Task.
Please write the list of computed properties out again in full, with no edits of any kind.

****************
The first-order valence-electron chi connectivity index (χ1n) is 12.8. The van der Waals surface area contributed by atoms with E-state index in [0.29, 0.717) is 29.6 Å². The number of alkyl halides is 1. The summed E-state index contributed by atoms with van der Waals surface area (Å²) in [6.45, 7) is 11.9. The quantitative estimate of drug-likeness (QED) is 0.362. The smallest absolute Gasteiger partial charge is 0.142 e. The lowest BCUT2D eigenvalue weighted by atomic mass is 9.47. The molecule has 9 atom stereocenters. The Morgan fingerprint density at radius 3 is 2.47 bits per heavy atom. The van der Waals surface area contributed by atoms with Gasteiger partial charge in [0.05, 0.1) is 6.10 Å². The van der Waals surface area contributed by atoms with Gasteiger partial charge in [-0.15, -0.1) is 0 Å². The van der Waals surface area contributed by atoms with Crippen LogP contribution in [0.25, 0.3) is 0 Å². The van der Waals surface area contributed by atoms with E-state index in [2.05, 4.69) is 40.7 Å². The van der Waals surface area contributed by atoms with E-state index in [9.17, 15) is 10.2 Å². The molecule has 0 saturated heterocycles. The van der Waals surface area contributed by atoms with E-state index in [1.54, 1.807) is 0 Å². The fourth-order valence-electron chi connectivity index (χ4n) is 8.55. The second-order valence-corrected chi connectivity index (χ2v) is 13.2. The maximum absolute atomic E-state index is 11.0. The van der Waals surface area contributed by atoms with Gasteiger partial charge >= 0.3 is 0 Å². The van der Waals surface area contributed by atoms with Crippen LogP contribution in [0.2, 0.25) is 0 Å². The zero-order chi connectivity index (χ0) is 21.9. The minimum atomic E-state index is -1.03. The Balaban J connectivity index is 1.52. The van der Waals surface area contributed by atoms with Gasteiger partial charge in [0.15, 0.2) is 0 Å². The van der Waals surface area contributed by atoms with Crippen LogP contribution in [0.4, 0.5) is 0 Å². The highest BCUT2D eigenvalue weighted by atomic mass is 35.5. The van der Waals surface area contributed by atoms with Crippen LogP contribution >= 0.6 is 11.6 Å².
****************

The first-order valence-electron chi connectivity index (χ1n) is 12.8. The van der Waals surface area contributed by atoms with E-state index in [0.29, 0.717) is 29.6 Å². The number of alkyl halides is 1. The summed E-state index contributed by atoms with van der Waals surface area (Å²) in [6.45, 7) is 11.9. The quantitative estimate of drug-likeness (QED) is 0.362. The smallest absolute Gasteiger partial charge is 0.142 e. The lowest BCUT2D eigenvalue weighted by atomic mass is 9.47. The molecule has 9 atom stereocenters. The Morgan fingerprint density at radius 3 is 2.47 bits per heavy atom. The van der Waals surface area contributed by atoms with Gasteiger partial charge in [0.05, 0.1) is 6.10 Å². The van der Waals surface area contributed by atoms with Gasteiger partial charge in [-0.15, -0.1) is 0 Å². The van der Waals surface area contributed by atoms with Crippen LogP contribution in [0.25, 0.3) is 0 Å². The van der Waals surface area contributed by atoms with E-state index in [2.05, 4.69) is 40.7 Å². The van der Waals surface area contributed by atoms with E-state index in [9.17, 15) is 10.2 Å². The molecule has 0 saturated heterocycles. The van der Waals surface area contributed by atoms with E-state index in [1.54, 1.807) is 0 Å². The fourth-order valence-electron chi connectivity index (χ4n) is 8.55. The second-order valence-corrected chi connectivity index (χ2v) is 13.2. The maximum absolute atomic E-state index is 11.0. The van der Waals surface area contributed by atoms with Gasteiger partial charge >= 0.3 is 0 Å². The van der Waals surface area contributed by atoms with Crippen LogP contribution in [0.2, 0.25) is 0 Å². The zero-order chi connectivity index (χ0) is 21.9. The minimum atomic E-state index is -1.03. The Balaban J connectivity index is 1.52. The van der Waals surface area contributed by atoms with Gasteiger partial charge in [0.15, 0.2) is 0 Å². The van der Waals surface area contributed by atoms with Crippen LogP contribution in [0.4, 0.5) is 0 Å². The highest BCUT2D eigenvalue weighted by atomic mass is 35.5. The van der Waals surface area contributed by atoms with Crippen LogP contribution >= 0.6 is 11.6 Å².